RadioBox Case Study
“The Groove” Radio, which was a popular triplet of three LPFM signals along the Space Coast of Florida.
It was selected as the Beta test site/Case Study for RadioBox because of its interesting coverage area and its commitment to serving its local communities with music and information.
“The Groove” operated a popular smooth jazz format that broadcast on three frequencies: 103.3 for Cocoa Beach (to the North), 93.1 for Melbourne & Beaches (in the central coast area), and 103.3 for Palm Bay (covering the South). The North to South distance of the combined coverage is approximately 50 miles (80 kilometers).
“The Groove” represented an ideal test/model for the RadioBox Network Broadcast System because of the expansive geography covered.
Along the Space Coast, typically, weather patterns, for example, can be quite varied along this stretch of Florida’s coast – Palm Bay could be experiencing Thunderstorms while it remains clear and sunny in Cocoa Beach. Also, local marketing considerations play well into this region as well – a Cocoa Beach resident is likely to purchase “tires” near Cocoa Beach and most likely would not be responsive to a “tire” sale in Palm Bay.
The RadioBox Network Broadcast System diagram below shows the “custom” example developed for the “The Groove:”
The RadioBox Network Broadcast System is designed to take the general Smooth Jazz programming created by “The Groove”, at its central studio in Palm Bay Florida, and distributed a custom version of the program to each of its three Broadcast transmitters. In other words, RadioBox is able to deliver a custom program to each of “The Groove” transmitters – i.e., Cocoa Beach (via RadioBox #1), Melbourne (via RadioBox #2), and Cocoa Beach (via Radio Box #3) – through internet delivery.
In the “The Groove” case study example, the station could effectively deliver accurate weather statements for each broadcast point in its “network” – as well as customize various sponsor announcements for geographic appeal. For example, “The Groove”, which became famous for its 7-year series of Wednesday evening “Jazz on the Beach” events at a popular hotel in Melbourne Beach, was able to emphasize coverage on the Melbourne/Palm Bay frequencies, while reserving the Cocoa Beach frequency to promote the Thursday evening Jazz night at a local club in that area. In this way, RadioBox could create a “mini-network” within “The Groove” operation to allow the station to super serve its various constituencies along the Space Coast.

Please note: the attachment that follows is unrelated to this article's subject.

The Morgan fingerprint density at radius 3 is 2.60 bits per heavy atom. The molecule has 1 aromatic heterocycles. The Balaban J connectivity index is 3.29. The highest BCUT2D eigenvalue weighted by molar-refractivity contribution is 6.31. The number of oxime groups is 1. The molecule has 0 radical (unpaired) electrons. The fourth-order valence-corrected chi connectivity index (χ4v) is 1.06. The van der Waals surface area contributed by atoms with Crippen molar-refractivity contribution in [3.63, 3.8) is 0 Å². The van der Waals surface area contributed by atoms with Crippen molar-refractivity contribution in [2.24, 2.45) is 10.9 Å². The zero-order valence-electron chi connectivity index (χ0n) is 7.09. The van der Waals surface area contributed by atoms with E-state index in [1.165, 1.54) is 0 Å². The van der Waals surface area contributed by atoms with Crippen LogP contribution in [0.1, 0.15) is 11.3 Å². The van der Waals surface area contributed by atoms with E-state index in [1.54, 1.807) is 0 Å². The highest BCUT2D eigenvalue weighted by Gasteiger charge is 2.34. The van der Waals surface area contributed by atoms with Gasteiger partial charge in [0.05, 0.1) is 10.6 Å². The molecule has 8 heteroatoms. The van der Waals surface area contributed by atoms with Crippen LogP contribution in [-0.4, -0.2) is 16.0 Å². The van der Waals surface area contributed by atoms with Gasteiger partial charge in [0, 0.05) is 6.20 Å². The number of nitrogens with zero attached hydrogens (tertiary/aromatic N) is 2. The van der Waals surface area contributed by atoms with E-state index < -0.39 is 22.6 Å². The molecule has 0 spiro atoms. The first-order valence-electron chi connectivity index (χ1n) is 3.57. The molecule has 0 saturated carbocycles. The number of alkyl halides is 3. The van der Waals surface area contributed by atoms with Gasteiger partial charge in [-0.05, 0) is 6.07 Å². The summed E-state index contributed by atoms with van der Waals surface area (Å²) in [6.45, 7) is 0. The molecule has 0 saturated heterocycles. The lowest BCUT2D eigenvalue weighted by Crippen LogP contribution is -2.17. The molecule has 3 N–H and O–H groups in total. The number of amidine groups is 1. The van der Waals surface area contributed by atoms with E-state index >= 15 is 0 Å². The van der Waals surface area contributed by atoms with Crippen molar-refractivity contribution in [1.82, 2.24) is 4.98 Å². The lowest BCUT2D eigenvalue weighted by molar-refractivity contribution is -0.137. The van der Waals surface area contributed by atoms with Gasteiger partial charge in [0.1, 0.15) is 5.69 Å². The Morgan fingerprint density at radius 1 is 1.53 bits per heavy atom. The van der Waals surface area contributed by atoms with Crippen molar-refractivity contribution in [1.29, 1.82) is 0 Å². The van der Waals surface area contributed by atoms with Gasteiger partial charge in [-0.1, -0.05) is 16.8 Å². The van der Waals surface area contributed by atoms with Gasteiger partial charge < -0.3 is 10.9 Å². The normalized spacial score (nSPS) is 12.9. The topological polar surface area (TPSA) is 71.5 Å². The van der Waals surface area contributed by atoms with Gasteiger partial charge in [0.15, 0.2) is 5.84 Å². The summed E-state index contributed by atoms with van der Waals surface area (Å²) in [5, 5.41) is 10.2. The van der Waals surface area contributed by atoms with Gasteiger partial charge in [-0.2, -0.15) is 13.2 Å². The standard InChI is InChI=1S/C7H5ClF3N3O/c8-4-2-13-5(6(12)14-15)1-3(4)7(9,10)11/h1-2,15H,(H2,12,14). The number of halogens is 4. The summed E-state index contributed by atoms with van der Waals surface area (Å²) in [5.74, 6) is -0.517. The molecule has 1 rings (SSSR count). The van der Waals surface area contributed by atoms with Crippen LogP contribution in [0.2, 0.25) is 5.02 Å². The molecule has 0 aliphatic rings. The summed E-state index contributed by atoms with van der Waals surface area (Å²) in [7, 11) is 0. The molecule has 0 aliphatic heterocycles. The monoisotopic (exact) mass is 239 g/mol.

Whereas each RadioBox is fully functional self-contained “broadcast” unit, designed for maximum reliability in harsh climates, with extra redundancy and no moving parts (no hard-drives, for example, which can wear out) , it is also the most reliable and effective way to deliver signal to the point-of-broadcast – in this case, at each transmitter site – given the distances involved. And, since the internet is used only to upload/download data, reserving playout from the RadioBox itself, the broadcast points are unaffected by any of the typical mini-drops experienced along the internet trail. allowing RadioBox to deliver a solid-as-a-rock performance for playback. Further, since it sits at the actual transmitter site, it is also able to relay back, via internet, to the central operation, various parameters about its health and the health of its broadcast environment (temperature/security status/etc.).
During the Beta Test phase, “The Groove” provided a unique proving ground to assist the Dutch team of technical engineers in their hardware/software development of the RadioBox devices and network procedures in an actual day-to-day broadcast experience while giving the American team an opportunity to put the system effectively through all of its paces – and with excellent results!